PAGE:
E.V.O.: The Theory of Evolution Complete (incl. Translation Patch & Manual)
v1.1.2 – zip – 12261 download(s) – 24 MB
E.V.O.: The Theory of Evolution Lite (Patcher Only) v1.1.2 – zip – 2254 download(s) – 6 MB
E.V.O.: The Theory of Evolution Mac/Linux Patches v1.1.2 – zip – 950 download(s) – 507 KB
E.V.O.: The Theory of Evolution Manual v1.0.0 – zip – 1829 download(s) – 16 MB
Patches are provided in xdelta format for Mac/Linux users, and as an all-in-one patcher executable for Windows users.
We recommend the np21.exe executable of Neko Project II fmgen for emulation. See our PC-98 Emulation guide for more details.
anex86 and T98-Next cannot play the main HDI version of the game that you might find on the internet. This is due to the version of DOS that is being used with that particular HDI. If you want to use anex86 you’ll have to create your own HDI with DOS 3.3 (possibly others, but we’ve only tested with 3.3) and then copy the content of the prominent HDI (aside from the DOS system files) into this new one you’ve made. Also, builds of Neko Project II ending in “x11.exe” will freeze at the end of Chapter Four. We generally recommend you just play the game using the multiple floppy disk images.
1. I’m getting a checksum error on the User Disk of my FDI files?
This problem is a little more difficult to solve for all operating systems, but our present Patcher shouldn’t run into it on Windows. Linux and Mac, however, could run into the problem since they are still using full disk patches.
The way a User Disk works is that, normally you have to create your own User Disk using the System Disk that your game came with. It’s kind of like installing the game, except to another disk. So what happens is, most of the FDI files around the internet may have the same Disk B1 through B4, but they each might have a different User Disk made by different people at different times. It will be very difficult for us to create a patch for every single user disk out there. You may keep looking for a User Disk with the hashes given in the readme, but it may simply be easier to use the HDI or HDM patches, as these disks are available in a more standardized format.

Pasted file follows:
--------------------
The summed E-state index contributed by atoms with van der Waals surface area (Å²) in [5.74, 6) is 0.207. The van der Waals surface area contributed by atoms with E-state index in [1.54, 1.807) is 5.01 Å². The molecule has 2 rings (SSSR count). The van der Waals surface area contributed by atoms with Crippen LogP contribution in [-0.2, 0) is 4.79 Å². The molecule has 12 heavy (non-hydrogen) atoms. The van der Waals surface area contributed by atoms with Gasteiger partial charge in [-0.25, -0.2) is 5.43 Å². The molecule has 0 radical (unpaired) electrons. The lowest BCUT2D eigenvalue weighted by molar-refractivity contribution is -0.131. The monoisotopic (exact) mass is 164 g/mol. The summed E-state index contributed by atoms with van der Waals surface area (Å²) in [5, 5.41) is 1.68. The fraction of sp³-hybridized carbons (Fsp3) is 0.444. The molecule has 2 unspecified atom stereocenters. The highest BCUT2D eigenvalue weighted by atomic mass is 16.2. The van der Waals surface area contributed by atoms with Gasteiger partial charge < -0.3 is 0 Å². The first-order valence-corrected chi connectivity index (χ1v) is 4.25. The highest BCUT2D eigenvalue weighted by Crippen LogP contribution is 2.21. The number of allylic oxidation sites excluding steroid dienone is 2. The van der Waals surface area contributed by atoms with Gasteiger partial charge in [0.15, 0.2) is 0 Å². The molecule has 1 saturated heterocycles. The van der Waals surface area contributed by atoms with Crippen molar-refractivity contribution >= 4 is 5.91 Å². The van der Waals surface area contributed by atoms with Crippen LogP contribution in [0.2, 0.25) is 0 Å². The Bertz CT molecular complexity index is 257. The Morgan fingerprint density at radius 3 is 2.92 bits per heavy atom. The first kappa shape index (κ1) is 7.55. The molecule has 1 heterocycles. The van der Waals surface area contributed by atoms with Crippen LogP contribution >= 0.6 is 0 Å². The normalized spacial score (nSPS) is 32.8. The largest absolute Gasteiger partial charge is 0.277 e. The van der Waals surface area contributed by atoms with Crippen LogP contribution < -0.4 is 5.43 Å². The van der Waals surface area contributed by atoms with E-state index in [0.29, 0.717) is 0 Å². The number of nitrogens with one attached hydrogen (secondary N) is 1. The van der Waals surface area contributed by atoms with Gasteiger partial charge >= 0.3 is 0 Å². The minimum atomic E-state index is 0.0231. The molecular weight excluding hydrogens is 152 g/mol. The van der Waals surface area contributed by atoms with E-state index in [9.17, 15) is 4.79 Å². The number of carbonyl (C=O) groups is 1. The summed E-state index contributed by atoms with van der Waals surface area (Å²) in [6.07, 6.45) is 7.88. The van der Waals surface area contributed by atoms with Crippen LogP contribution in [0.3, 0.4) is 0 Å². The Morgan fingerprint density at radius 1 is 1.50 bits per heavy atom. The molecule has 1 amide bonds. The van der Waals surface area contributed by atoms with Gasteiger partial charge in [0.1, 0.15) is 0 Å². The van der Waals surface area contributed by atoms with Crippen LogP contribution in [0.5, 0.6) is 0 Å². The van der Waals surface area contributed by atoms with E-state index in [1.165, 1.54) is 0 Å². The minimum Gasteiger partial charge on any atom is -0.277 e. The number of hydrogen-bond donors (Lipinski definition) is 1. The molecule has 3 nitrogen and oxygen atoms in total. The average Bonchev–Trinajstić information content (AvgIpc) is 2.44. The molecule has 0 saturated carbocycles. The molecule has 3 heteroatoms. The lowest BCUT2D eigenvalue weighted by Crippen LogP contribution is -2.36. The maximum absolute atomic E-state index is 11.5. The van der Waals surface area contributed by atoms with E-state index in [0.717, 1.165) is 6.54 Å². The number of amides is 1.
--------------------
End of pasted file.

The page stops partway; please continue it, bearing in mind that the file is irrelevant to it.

2. The game fades to black after finishing Chapter 4, and never loads Chapter 5.
This bug seems to occur in versions of Neko Project II that end in x11.exe. We’re looking at this, but for now, we recommend using np21.exe from the np2fmgen emulator pack.
3. The patcher isn’t working?
We updated our patching process (1.1.1 – 2017/7/4) to use Pachy98, our new patching program, which should fix a lot of the compatibility problems the older patcher (1.1.0) was having. If you are still having issues patching, please, please, please report a bug. We are planning to use this patching system going forward with ALL of our releases so if we don’t get your issue sorted out now, you’ll have the same issues going forward.
Completed on December 28th, 2016
Process: Mapping, Dumping, Translation, Reinsertion, Revision, Bugfixes, Image Reinsertion, Formatting, Finishing Touches, Manual Translation, Manual Layout, Beta Testing
E.V.O.: Search for Eden was released in the West on July 15th, 1993. It did okay, and became somewhat of a cult classic. So when we say the game that came before it called E.V.O.: The Theory of Evolution (46 Okunen Monogatari: The Shinkaron) published by Enix and released on the NEC PC-9801 system is more even more obscure, we might actually be understating how unknown it is outside of Japan.